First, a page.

When taking up a new hobby, it’s often tempting to splurge on new equipment. Here are our top tips to stop your hobby from being a serious financial drain.
Make sure you’re in it for the long run
There is little point in buying new gear if you’ve just started your hobby. Borrow or hire equipment for your first few sessions before splashing out.
You may fall out of love with your new pastime within months so make sure you’re serious before making any big financial investments. As tempting as it may be to buy a new time trial bike, do a few triathlons first to gauge how much difference it will make before making such a big financial commitment. You might find you don’t get on with it and a road bike's a better option.
Buy second hand to start with
Buying kit from charity shops and websites like eBay will save you a fortune, especially in the early days.
As you get better at your hobby, it’s likely you’ll want to upgrade, so this gives you time to work out what works for you. It’s so tempting to get the shiny new stuff but without testing out different brands and trying things out for size, you could wind up with kit that simply doesn’t suit your body or your style. Look out for groups on Facebook that buy and sell second-hand fitness equipment and if you’re part of a club keep your ears to the ground for any bargains up for grabs. And if you're buying for your kids, who are quickly going to grow out of things, it's even more important to be as savvy as possible.
Shop around online
If and when you want brand new gear, never buy it from the first place you see it. Shop around and google for discount codes.
You’ll be amazed at how many you’ll find floating around online for all manner of websites. It’s always worth a quick search before hitting the checkout button. Some retailers offer packages for people getting into a new hobby with all the gear you’re going to need for a discounted fee – and while you can save money here be careful not to get sucked in and wind up with kit you’ll never use or wouldn’t suit you. Be particularly careful about buying any type of sports shoe online – you want to be sure you’re comfortable in training shoes before you commit to paying for them.
Read the reviews
It’s worth reading reviews of the equipment before you invest, both from professionals and consumers.
You aren’t going to know if those hiking boots will rub until you’re half way up a mountain so google for reviews of the boots before you part with your cash. The same goes for all equipment; specialist magazines and websites offer buyers guides which include reviews from both professionals and consumers. It’s certainly worth reading a few to get a feel for how other people have found the product before you commit.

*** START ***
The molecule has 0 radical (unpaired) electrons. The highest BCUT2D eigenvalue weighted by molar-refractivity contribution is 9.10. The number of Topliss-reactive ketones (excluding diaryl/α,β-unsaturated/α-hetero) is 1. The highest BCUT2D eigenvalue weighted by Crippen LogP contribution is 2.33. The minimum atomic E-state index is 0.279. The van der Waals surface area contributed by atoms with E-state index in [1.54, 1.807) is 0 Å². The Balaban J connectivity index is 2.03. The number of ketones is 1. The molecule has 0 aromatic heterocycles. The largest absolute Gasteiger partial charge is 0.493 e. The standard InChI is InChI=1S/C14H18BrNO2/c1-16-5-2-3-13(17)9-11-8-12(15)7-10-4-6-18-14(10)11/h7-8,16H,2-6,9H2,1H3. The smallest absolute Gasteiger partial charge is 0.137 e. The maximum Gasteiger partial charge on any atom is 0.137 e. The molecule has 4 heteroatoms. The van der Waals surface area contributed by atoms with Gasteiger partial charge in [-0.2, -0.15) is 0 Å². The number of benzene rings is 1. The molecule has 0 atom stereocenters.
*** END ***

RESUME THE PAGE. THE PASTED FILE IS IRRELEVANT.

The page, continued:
Don't get sucked into 'new season, new gear'
Manufacturers of shoes/boots/bikes/clothing all need to make their money somehow and their favourite trick is to bring out new lines every season.
The biggest difference is often just a change in colour or a slight change in shape. Don’t assume just because it’s new it’s better. Read the reviews before upgrading because you might find you’re better sticking with what you’ve got – saving you money and frustration when your new kit doesn’t live up to expectations.
You don't need to look like a pro to become a pro
It’s incredibly tempting to invest in all the kit when you’re falling in love with your new-found hobby, and you see others looking great in all their gear.
What you do need to remember is they probably look good because they’ve been doing it for years and are seasoned pros. Nobody is going to begrudge you having a go if you’re in last season’s kit, and you’re clearly a newcomer. What’s worse is when you turn up looking all flashy only to fall at the first hurdle… that’s when people whisper “all the gear and no idea”. Instead, build up your skills and the stuff you need slowly and spread the cost out over several months or even years. You’ll be less likely to begrudge the cost of your hobby, and you won’t end up with hundreds of pounds worth of gear you don’t use.
Working on skills and training is what really makes the difference - and we're here to help:
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